It was just another routine mammogram for Marlo Rockwell.
“I do it every year, I’m pretty diligent,” Rockwell said, sitting next to Dr. Anna Wilson in the Yellowstone Breast Center at St. Vincent Healthcare. “I follow the rules.”
It was late June and the first time Rockwell had undergone 3D digital mammography at the center, the latest technology for detecting suspicious masses within the breast.
“Then I got called for additional imaging, which I’ve had before so I wasn’t too freaked out,” she said.
Nothing was seen on an ultrasound, so a biopsy was ordered, and Wilson called Rockwell with the results. Rockwell had cancer.
“My husband was sitting next to me while I was on the phone saying ‘uh, uh, OK’ as she was telling me the next steps,” Rockwell said. “She was very calming, and I remained calm. But after, when my husband said ‘that seemed to go very well,’ I said ‘no it didn’t’ and I lost it.”
After she got over the initial shock, Rockwell was ready to move on to the next step. A patient navigator helped steer her through the process, including meeting with Dr. Kathryn Hatch, the St. Vincent surgeon who would perform the lumpectomy.
While at Hatch's office for the consult, the physician’s nurse looked at the calendar and mentioned a tentative date for the lumpectomy: June 19.
“She said, ‘It’s your birthday, are you sure you want to do it then?'” Rockwell said. “To me there was no better way to celebrate life. It was an honor and a privilege to have that on my birthday. I’ll never forget it.”
The lump was discovered early enough that after the outpatient surgery, there was no need for radiation or chemotherapy, said Wilson, a radiologist and medical director of the Breast Center.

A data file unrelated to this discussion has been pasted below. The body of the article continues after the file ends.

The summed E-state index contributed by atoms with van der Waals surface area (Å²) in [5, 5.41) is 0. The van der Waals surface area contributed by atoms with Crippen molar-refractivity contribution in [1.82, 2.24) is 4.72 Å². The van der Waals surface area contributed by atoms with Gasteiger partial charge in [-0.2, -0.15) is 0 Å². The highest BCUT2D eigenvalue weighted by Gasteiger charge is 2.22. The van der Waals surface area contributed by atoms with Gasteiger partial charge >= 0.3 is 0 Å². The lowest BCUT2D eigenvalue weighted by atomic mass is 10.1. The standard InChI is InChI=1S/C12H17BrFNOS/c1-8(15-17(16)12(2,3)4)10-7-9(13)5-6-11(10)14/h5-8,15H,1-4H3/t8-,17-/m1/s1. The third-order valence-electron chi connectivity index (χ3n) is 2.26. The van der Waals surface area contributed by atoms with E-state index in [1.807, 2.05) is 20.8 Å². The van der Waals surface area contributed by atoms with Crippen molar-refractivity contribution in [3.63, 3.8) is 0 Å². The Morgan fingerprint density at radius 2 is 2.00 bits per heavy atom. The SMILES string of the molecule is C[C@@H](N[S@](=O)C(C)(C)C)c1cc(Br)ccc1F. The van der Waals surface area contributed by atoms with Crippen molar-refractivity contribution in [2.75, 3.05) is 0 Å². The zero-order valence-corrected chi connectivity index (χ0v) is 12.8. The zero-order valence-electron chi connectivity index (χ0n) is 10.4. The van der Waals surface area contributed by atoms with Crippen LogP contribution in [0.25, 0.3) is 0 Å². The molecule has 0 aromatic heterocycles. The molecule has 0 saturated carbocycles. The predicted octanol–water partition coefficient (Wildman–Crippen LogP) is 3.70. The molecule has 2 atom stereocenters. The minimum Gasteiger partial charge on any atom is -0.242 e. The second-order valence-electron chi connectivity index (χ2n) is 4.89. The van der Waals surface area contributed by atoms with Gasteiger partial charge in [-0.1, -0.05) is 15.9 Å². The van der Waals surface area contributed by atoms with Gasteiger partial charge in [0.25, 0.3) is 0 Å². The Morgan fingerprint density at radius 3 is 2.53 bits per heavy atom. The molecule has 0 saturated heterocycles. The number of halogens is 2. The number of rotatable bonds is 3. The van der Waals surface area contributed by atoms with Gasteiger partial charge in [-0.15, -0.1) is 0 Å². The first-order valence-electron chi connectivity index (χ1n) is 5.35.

“The options depend on how early you find it,” she said. “The outcome is much better when we find it early.”
With October Breast Cancer Awareness Month, Wilson gave a little history of mammography. Widespread 2D mammography started in the 1970s and ’80s when a lot more women were starting to get screened and more cancer was detected.
Wilson cited an article published by the American Cancer Society that said from the late 1980s to 2015, the death rate for breast cancer dropped by 40 percent.
“They estimated over 300,000 women’s lives were saved through mammography, so 2D mammography has done a great job screening and detecting early breast cancers,” Wilson said.
3D mammography, which is available at both Billings hospitals, has already shown a great increase in the number of breast cancers that are being detected, she said.
“We started about February of this year and we have seen cancers we cannot see with 2D, with 3D,” Wilson said. “We know it’s much, much superior.”
With that in mind, St. Vincent is only offering 3D mammograms to its patients, with the exception of the hospital's mobile mammography coach that doesn’t yet have it. At this point, 80 to 85 percent of insurance companies cover 3D, but the hospital is willing to work with patients and their insurance companies that don’t cover it.
Though there still remains some controversy on when and how often mammograms should be done and their efficacy, the American Cancer Society suggests that for women at average risk for breast cancer, all women should begin having yearly mammograms by age 45 and can change to having mammograms every other year beginning at age 55.
The ACS also believes that women should have the choice to start screening with yearly mammograms as early as age 40, if they prefer. Both the American College of Radiology and the Society of Breast Imaging agree that screenings should start at 40.
“Mainly why they’re supportive of that is we have lots of data on imaging and mortality about where we save the most lives,” Wilson said. “All the data shows that when we start at 40 and do them annually, that’s when we save the most lives.”
Rockwell will undergo screening mammograms every six months for the next two years, to make sure she remains cancer-free. It's something she's glad to do and she encourages other women, including those who never have done it before, to take the step.
"Especially for someone who has never had a mammogram you hear war stories," she said, alluding to the discomfort connected to the test. "It's a little pain for a few seconds, but it's so quick, it's not enough to worry about."